In Conversation With

In Conversation With… Markus Jehs and Jürgen Laub


4 Dec , 2018  

Few designers represent the true spirit of German design as well as Markus Jehs and Jürgen Laub. Since setting up their own firm in 1994, this designer duo’s talent has been sought after by world-renowned brands, from Mercedes-Benz to Fritz-Hansen. We were lucky enough to catch up with them at Orgatec 2018, and spent some quality time chatting about their initial years, design styles, inspirations and influences.

 


 

Jehs and Laub’s work ranges from furniture and products to lighting and interior design, and is underlined with a firm belief in the ethos of form following function. Which is why their portfolio includes some of the best products the contract furniture industry has to offer. This includes the Herman Miller’s Striad Chair from, Fritz Hansen’s Space Lounge chair and the JL Collection for Knoll.

Ginko Wire family of chairs, designed for Davis in 2018

Tell us the story of how Jehs+Laub came to be…

Jehs: We met during our undergraduate years studying industrial design at the University of Schwäbisch Gmünd. Coincidentally, we were seated beside each other during the university entrance test. But we never envisioned working together back then. A professor of ours teamed us up on a project because we had similar thoughts and ideas. Even then, our working styles were different and lacked synergy, so we decided that working separately on that project was probably for the best.

It was only during an internship in New York that we bonded and became friends. Four years later, we decided to wholeheartedly pursue what we love and do best – furniture design. Together we started Jehs+Laub in Stuttgart. But even before that, we had spoken to a few companies and showed our work. They were impressed and asked us to design for them. So starting our own practice was the next logical step. We were sure then, and there have been no regrets since.

 


“We’re constantly questioning ourselves and refining our design. But essentially, we believe that design must be as useful as it is aesthetically pleasing”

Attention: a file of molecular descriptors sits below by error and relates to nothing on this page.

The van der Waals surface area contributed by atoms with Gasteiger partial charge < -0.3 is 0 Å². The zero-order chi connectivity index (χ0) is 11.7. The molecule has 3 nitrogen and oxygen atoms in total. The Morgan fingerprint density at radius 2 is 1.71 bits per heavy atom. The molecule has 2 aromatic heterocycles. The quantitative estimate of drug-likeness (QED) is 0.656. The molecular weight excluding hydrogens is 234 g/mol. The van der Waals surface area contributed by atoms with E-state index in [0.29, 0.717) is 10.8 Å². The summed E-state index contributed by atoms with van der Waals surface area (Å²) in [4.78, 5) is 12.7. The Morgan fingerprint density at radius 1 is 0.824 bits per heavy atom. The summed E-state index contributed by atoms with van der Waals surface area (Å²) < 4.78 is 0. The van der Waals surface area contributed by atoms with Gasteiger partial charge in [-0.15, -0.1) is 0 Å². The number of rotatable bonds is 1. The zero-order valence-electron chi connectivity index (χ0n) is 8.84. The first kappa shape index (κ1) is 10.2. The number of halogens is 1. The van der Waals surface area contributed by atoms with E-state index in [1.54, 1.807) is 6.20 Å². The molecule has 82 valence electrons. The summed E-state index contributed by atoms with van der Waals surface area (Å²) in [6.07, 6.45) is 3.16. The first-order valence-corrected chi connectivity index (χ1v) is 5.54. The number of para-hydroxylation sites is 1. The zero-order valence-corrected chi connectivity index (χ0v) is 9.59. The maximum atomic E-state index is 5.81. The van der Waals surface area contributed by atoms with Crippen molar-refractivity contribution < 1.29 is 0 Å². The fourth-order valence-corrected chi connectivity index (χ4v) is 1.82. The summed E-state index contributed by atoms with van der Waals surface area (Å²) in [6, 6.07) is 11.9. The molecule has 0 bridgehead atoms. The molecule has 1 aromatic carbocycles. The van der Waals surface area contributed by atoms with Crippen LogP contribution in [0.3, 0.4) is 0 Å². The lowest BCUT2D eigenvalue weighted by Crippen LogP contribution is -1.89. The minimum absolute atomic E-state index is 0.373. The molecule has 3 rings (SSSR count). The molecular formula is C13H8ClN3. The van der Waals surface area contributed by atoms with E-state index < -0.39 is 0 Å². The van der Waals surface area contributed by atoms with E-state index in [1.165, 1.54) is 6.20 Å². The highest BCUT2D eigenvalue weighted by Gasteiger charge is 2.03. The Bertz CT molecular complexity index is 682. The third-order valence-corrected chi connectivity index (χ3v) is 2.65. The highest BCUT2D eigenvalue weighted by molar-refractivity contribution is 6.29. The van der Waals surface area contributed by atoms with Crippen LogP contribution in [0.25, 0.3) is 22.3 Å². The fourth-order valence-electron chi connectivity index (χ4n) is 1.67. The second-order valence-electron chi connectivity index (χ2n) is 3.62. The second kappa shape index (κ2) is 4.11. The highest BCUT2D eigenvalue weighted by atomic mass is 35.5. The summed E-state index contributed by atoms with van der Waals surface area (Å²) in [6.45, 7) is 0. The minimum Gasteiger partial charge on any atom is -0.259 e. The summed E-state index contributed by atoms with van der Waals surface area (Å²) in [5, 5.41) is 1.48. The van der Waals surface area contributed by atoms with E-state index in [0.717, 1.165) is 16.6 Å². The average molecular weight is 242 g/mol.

– Markus Jehs


 

The brands we worked with enjoyed working with us and were pleased with the speed with which we performed. There was a special moment where we had designed a lighting product for a brand that eventually went on to be bought by Cassina. We got the chance to meet with the owner, Umberto, and asked if we could show him our portfolio. He in turn, asked for references, which we didn’t have. To that he replied, “Better no references than bad references”. That conversation led to our first product for Cassina under the Jehs+Laub brand.

From left: Pill designed for Authentics and Stelton Time for Stelton in 2012

What defines a Jehs+Laub design. And what is your design methodology?

Jehs: Form follows function. That’s one of our core methodologies. We always start with an idea, and our design follows it. We ask ourselves, what do we want our product to do, where do we want it to perform, and for whom? We’re constantly questioning ourselves and refining our design. But essentially, we believe that design must be as useful as it is aesthetically pleasing

Laub: An additional component of our design is the collaborative thought that goes into it. We involve our team and clients at several points during the design process, and incorporate the useful feedback we get into the design. That, and Bauhaus; we’re both immersed in the Bauhaus school of thought and design thinking.

From left: Muse lounge chair for Davis in 2018, Elm and Mell lounge for Cor

Every designer has a go-to source of inspiration for a design process. Where do you draw it from?

Jehs: When I think about this, I think about our native language, German. It’s a modular language, and because it’s a fundamental part of our personality and culture, our thinking is also shaped that way. Our internships in New York, and then our work in Italy has further shaped our design methodology. Technology is important, but in Italy, they place emphasis on the materials used – the touch and feel.